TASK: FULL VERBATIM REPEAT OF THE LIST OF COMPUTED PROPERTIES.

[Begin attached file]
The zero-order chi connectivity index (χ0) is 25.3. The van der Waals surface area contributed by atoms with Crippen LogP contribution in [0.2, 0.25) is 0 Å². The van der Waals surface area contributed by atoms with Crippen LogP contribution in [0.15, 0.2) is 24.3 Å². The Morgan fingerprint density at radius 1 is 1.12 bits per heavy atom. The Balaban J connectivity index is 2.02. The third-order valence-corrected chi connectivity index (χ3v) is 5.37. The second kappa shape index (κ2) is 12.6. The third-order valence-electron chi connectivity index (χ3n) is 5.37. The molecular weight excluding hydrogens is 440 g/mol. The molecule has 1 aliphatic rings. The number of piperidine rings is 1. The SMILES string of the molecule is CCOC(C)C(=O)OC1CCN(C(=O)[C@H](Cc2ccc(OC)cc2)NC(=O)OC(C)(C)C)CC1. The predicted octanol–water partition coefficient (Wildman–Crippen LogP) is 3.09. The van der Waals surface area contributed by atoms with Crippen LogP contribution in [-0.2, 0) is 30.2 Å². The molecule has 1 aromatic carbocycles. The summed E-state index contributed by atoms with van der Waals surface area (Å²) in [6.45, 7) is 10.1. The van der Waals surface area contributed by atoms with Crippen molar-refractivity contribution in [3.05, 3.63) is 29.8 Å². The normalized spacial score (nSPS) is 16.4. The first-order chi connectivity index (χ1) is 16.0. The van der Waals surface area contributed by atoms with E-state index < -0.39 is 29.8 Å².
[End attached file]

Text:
The zero-order chi connectivity index (χ0) is 25.3. The van der Waals surface area contributed by atoms with Crippen LogP contribution in [0.2, 0.25) is 0 Å². The van der Waals surface area contributed by atoms with Crippen LogP contribution in [0.15, 0.2) is 24.3 Å². The Morgan fingerprint density at radius 1 is 1.12 bits per heavy atom. The Balaban J connectivity index is 2.02. The third-order valence-corrected chi connectivity index (χ3v) is 5.37. The second kappa shape index (κ2) is 12.6. The third-order valence-electron chi connectivity index (χ3n) is 5.37. The molecular weight excluding hydrogens is 440 g/mol. The molecule has 1 aliphatic rings. The number of piperidine rings is 1. The SMILES string of the molecule is CCOC(C)C(=O)OC1CCN(C(=O)[C@H](Cc2ccc(OC)cc2)NC(=O)OC(C)(C)C)CC1. The predicted octanol–water partition coefficient (Wildman–Crippen LogP) is 3.09. The van der Waals surface area contributed by atoms with Crippen LogP contribution in [-0.2, 0) is 30.2 Å². The molecule has 1 aromatic carbocycles. The summed E-state index contributed by atoms with van der Waals surface area (Å²) in [6.45, 7) is 10.1. The van der Waals surface area contributed by atoms with Crippen molar-refractivity contribution in [3.05, 3.63) is 29.8 Å². The normalized spacial score (nSPS) is 16.4. The first-order chi connectivity index (χ1) is 16.0. The van der Waals surface area contributed by atoms with E-state index < -0.39 is 29.8 Å².